Zhangye – Geo­mor­pho­logic Land­scape Ex­em­plar

– Geo­mor­pho­logic Land­scape Ex­em­plar

China Today (English) - - CONTENTS - By staff re­porter CHEN JING

Zhangye’s a nat­u­ral land­scape con­sists of Danxia land­forms, snowy moun­tains, grass­lands, forests, wet­lands, and deserts.

WHEN north­west China is men - tioned, it usu­ally evokes thoughts of wild deserts and des­o­late sand - storms. How­ever, a nat­u­ral land - scape con­sist­ing of Danxia land­forms, snowy moun­tains, grass­lands, forests, wet­lands and deserts lies along the an­cient Silk Road route: Zhangye, a his­toric city fea­tur­ing the charm of south­ern and western China.

Zhangye – City of Wa­ter

The Heihe River stretches along the city of Zhangye. Gath­er­ing snowmelt from the Qil­ian Moun­tains, and with plen­ti­ful ground­wa­ter runoff, the river forms count­less sea­sonal river branches and river bends. Through the cen­turies, its soubri­quet “Wa­ter town in the Gobi Desert” has ac­corded it wide recog­ni­tion. Ac­cord­ing to lo­cal proverbs and folk songs , the city is “half reeds, half tow­ers” and “half of the whole town lit by moun­tain light seems to be tow­ers and tem­ples amid reedy creeks.” Lo­cal an­nals record ponds at each step, and foun­tains and weep­ing wil­lows in ev­ery house­hold.

At present, in or­der to em­body its orig­i­nal style and nat­u­ral land­scape, as well as carry out eco­log­i­cal con­struc­tion of the Hexi Cor­ri­dor, Zhangye has ini­ti­ated con­ser­va­tion works for the Heihe River basin and wet­lands by build­ing Zhangye Na­tional Wet­land Park on the city’s north­ern sub­urbs. Sprawl­ing over 4,000 hectares, the na­tional AAAA scenic area com­bines sight­see-sight­see­ing, ed­u­ca­tion and con­ser­va­tion.

Here where reed-filled stream are lit by light re­flected from the moun­tains, wa­ter­fowl con­gre­gate. Vis­i­tors can take bat­tery cars or boats through the wet­lands, en­joy­ing this re­fresh­ing reser­voir of oxy­gen and its in­ti­macy be­tween hu­mans and na­ture. Vis­i­tors from both home and abroad can ram­ble with fam­ily mem­bers to rel­ish this gift of na­ture. Reeds as high as a per­son sway­ing in the wind cre­ate a habi­tat for wa­ter birds such as gulls and egrets. In sum­mer, ver­dant reeds, bluish lakes and gen­tle breezes dis­pel the burn­ing heat of the ar­dent sun. Closer to the ur­ban area the har­mony be­tween hu­mans and na­ture com­poses a can­vas where mod­ern life as­sim­i­lates with the nat­u­ral scenery in a tran­quil way.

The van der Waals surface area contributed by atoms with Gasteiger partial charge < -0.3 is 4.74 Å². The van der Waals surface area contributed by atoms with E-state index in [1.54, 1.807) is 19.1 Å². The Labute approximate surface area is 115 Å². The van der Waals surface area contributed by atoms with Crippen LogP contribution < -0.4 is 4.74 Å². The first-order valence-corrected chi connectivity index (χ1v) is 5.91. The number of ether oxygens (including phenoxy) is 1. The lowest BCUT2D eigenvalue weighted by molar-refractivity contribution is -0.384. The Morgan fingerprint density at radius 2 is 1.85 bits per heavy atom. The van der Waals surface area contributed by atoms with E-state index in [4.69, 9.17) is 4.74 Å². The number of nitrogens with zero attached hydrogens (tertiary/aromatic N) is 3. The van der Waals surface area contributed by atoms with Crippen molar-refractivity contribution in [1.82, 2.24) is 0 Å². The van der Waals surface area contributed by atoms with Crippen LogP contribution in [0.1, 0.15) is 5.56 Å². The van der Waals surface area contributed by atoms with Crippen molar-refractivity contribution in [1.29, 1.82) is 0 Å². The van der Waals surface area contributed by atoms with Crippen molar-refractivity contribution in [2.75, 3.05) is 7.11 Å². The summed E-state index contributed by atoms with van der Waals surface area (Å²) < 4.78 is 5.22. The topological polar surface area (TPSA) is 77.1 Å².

The name Zhangye – which means open arms – is tes­ta­ment to its bridg­ing con­no­ta­tion at that time.

Scin­til­lat­ing Junc­tion of Deserts and Glaciers

Bound­less deserts are a unique and rep­re­sen­ta­tive tourism re­source in north­west China. In or­der to ex­ploit desert tourism, Zhangye is high­light­ing its Na­tional Desert Sports Park. Lo­cated 13 km to the south of the city, it is the desert out­door ac­tiv­ity park clos­est to an ur­ban area in the en­tire coun­try. To max­i­mize ex­ploita­tion of lo­cal sight­see­ing re­sources, the park has set up five func­tion zones for in­te­grated ser­vices, sports sight­see­ing, desert ex­plo­ration, and the Gobi ex­pe­ri­ence, as well as the sci­en­tific pop­u­lar­iza­tion of ecol­ogy in or­der to main­tain the orig­i­nal ecosys­tem. The park also boasts sev­eral race­tracks, such as a 26-km desert track and short rac­ing track. These tracks have many curves and slopes, plac­ing them among the most ad­vanced and chal­leng­ing auto rally cham­pi­onship sites in China. Dual-lane design im­parts to them full or­na­men­tal value, and makes for a per­fect plat­form for rac­ing fans at home and abroad to ap­pre­ci­ate the lo­cal land­scape while ex­pe­ri­enc­ing the thrilling driv­ing.

The tow­er­ing Qil­ian Moun­tains and their pure white snowy peaks stand in sharp con­trast to the desert. The magnificent Qil­ian Moun­tains not only fur­nish the Hexi area with abun­dant melt wa­ter, but also cre­ate a rare glacier tourism re­source. Three glaciers can now be reached di­rectly from Zhangye, in­clud­ing the renowned Qiyi and Bayi glaciers and the Bailanghe Glacier No.21, which was only dis­cov­ered in 2013 and lies just 100 km dis­tant from the city. The sublime grandeur of these glaciers is greatly mov­ing.

Where deserts meet glaciers, Zhangye al­ways of­fers pleas­ant sur­prises. These two con­trast­ing nat­u­ral land­scapes are ideal for sports en­thu­si­asts. Nowa­days, thanks to the pro­mo­tion of out­door

ac­tiv­i­ties, the num­ber of peo­ple who par­tic­i­pate in out­door sports in Zhangye is in­creas­ing by 30 per­cent an­nu­ally. Via mar­ket­ing and spe­cial­ized op­er­a­tions, the city boasts a num­ber of sports events, such as a moun­tain­ous-out­door sports chal­lenge, a hik­ing race, and a car rally cham­pi­onship, in ad­di­tion to snow sports. Vis­i­tors can bet­ter un­der­stand the city by ex­pe­ri­enc­ing its am­bi­ent nat­u­ral won­ders of deserts, glaciers and wet­lands.

Flame-Red Danxia Land­form